Monday, October 29, 2012

The Problem of Counterfeit Payment and Performance Bonds

Changes in technology have given rise to a number of cases where contractors have forged Payment and Performance Bonds, leaving the public unprotected.

What do bonds do?  Most public agencies require Payment and Performance Bonds for public works construction projects.  These bonds are important tools to protect the public in the event the contractor either fails to pay subcontractors, suppliers, and workers, or the contractor fails to perform the work.

Check the bonds:  Here's a quick list of things to do to help ensure that the Payment and Performance Bonds you receive from contractors are not counterfeit.
  • Evaluate the contractor's reputation:  Have you done business with the contractor in the past?  What is their reputation?  Are they are new and unknown contractor?   If you aren't familiar with the contractor, you may want to investigate the legitimacy of the bonds
  • Review the bonds:  Are there irregularities or inconsistencies in the bonds?  Is the bond form current?  Are all of the dates, including those on the Power-of-Attorney document current?  The last date on the Power-of-Attorney should be within the last six months to year.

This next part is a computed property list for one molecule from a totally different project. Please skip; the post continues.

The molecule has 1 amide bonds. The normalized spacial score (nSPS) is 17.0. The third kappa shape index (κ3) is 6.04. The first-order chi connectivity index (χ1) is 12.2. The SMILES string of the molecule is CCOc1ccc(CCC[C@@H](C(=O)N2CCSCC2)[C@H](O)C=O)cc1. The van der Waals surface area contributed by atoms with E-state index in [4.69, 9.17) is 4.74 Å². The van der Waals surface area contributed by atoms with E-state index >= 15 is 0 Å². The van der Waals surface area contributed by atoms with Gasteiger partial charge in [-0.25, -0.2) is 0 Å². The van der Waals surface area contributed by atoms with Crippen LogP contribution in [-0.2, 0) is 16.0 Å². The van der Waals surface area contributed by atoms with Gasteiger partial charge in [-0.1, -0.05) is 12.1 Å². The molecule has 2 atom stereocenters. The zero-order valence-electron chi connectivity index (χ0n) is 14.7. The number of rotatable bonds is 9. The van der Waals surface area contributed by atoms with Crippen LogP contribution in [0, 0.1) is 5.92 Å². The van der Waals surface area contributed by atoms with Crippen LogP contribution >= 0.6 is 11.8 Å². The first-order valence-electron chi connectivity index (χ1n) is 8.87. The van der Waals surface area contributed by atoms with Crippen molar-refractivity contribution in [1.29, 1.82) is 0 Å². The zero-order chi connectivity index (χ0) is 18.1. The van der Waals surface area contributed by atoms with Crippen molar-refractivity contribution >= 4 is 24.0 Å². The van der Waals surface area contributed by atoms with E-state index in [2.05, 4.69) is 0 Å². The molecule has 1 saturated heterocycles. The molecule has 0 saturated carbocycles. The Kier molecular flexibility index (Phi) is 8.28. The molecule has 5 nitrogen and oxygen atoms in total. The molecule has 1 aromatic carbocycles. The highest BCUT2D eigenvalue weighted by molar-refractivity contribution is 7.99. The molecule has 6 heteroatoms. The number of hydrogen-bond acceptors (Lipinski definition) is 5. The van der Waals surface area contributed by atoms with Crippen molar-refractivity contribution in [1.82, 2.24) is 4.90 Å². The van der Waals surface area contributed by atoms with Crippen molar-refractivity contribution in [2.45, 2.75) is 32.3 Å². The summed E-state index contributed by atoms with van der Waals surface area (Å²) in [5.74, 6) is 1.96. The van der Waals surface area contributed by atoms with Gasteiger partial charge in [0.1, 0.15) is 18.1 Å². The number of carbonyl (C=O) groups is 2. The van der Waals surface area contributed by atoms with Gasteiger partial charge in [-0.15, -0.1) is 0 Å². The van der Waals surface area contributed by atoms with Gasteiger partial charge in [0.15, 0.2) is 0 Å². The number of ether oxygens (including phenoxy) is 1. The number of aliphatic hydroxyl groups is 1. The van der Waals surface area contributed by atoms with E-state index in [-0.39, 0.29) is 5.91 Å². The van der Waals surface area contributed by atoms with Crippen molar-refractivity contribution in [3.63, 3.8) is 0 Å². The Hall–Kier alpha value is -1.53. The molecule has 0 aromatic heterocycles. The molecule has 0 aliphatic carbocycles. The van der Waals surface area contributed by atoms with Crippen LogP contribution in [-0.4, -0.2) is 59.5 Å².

• Verify the bonds independently:   Contact the actual bonding company backing the bond, not the attorney-in-fact who signed the bond on behalf of the bonding company.  Research the contact information for the bonding company independently and don't rely on a phone number provided on the bond.  One California contractor set up a separate cell phone number they included on a forged bond in the event a public agency called to verify the bond.  Contact the surety to verify that the bond was appropriately issued by the attorney-in-fact.
Examples of bond forgeries:  Here are a couple of stories of forged bonds by contractors:
  • New Jersey contractor jailed for forgery.  Click here to read the entry from my blog on June 12, 2011.  
  • California contractor pleads guilty to forging payment and performance bondsClick here to read the entry from my blog on September 25, 2011.     
  • New York City contractor submits phony bonds to Housing Authority. Click here for details. 
  • Washington state contractor forges bonds. Click here for details. 
Mike Purdy's Public Contracting Blog 
© 2012 by Michael E. Purdy Associates, LLC

1 comment:

Rob Pitkin said...

Mike, thanks for sharing this. There is also a problem with what contractors believe are legitimate bonds, but have "dummy" individual sureties without adequate financial backing.